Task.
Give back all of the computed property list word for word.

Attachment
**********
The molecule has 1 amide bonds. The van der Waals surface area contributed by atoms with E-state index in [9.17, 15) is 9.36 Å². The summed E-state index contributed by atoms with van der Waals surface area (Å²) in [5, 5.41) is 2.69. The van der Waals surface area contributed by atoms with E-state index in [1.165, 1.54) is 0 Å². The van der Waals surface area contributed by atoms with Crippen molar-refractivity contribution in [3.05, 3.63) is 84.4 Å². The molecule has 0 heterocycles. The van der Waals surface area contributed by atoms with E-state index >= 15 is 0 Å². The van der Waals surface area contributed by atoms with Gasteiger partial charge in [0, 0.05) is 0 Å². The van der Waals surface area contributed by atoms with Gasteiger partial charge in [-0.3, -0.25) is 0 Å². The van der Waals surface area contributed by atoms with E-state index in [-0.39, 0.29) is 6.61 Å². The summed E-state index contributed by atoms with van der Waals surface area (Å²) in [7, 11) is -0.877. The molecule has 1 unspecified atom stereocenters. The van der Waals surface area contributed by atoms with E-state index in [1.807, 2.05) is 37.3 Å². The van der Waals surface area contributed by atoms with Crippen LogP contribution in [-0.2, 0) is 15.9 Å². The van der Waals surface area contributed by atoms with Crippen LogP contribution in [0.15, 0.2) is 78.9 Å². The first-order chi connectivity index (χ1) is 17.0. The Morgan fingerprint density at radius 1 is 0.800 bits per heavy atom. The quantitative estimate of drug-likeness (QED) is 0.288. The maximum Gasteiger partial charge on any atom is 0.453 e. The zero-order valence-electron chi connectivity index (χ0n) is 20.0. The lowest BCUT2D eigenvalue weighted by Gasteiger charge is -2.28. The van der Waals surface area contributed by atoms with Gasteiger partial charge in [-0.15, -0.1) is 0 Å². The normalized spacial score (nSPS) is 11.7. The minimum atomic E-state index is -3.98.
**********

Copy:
The molecule has 1 amide bonds. The van der Waals surface area contributed by atoms with E-state index in [9.17, 15) is 9.36 Å². The summed E-state index contributed by atoms with van der Waals surface area (Å²) in [5, 5.41) is 2.69. The van der Waals surface area contributed by atoms with E-state index in [1.165, 1.54) is 0 Å². The van der Waals surface area contributed by atoms with Crippen molar-refractivity contribution in [3.05, 3.63) is 84.4 Å². The molecule has 0 heterocycles. The van der Waals surface area contributed by atoms with E-state index >= 15 is 0 Å². The van der Waals surface area contributed by atoms with Gasteiger partial charge in [0, 0.05) is 0 Å². The van der Waals surface area contributed by atoms with Gasteiger partial charge in [-0.3, -0.25) is 0 Å². The van der Waals surface area contributed by atoms with E-state index in [-0.39, 0.29) is 6.61 Å². The summed E-state index contributed by atoms with van der Waals surface area (Å²) in [7, 11) is -0.877. The molecule has 1 unspecified atom stereocenters. The van der Waals surface area contributed by atoms with E-state index in [1.807, 2.05) is 37.3 Å². The van der Waals surface area contributed by atoms with Crippen LogP contribution in [-0.2, 0) is 15.9 Å². The van der Waals surface area contributed by atoms with Crippen LogP contribution in [0.15, 0.2) is 78.9 Å². The first-order chi connectivity index (χ1) is 17.0. The Morgan fingerprint density at radius 1 is 0.800 bits per heavy atom. The quantitative estimate of drug-likeness (QED) is 0.288. The maximum Gasteiger partial charge on any atom is 0.453 e. The zero-order valence-electron chi connectivity index (χ0n) is 20.0. The lowest BCUT2D eigenvalue weighted by Gasteiger charge is -2.28. The van der Waals surface area contributed by atoms with Gasteiger partial charge in [-0.15, -0.1) is 0 Å². The normalized spacial score (nSPS) is 11.7. The minimum atomic E-state index is -3.98.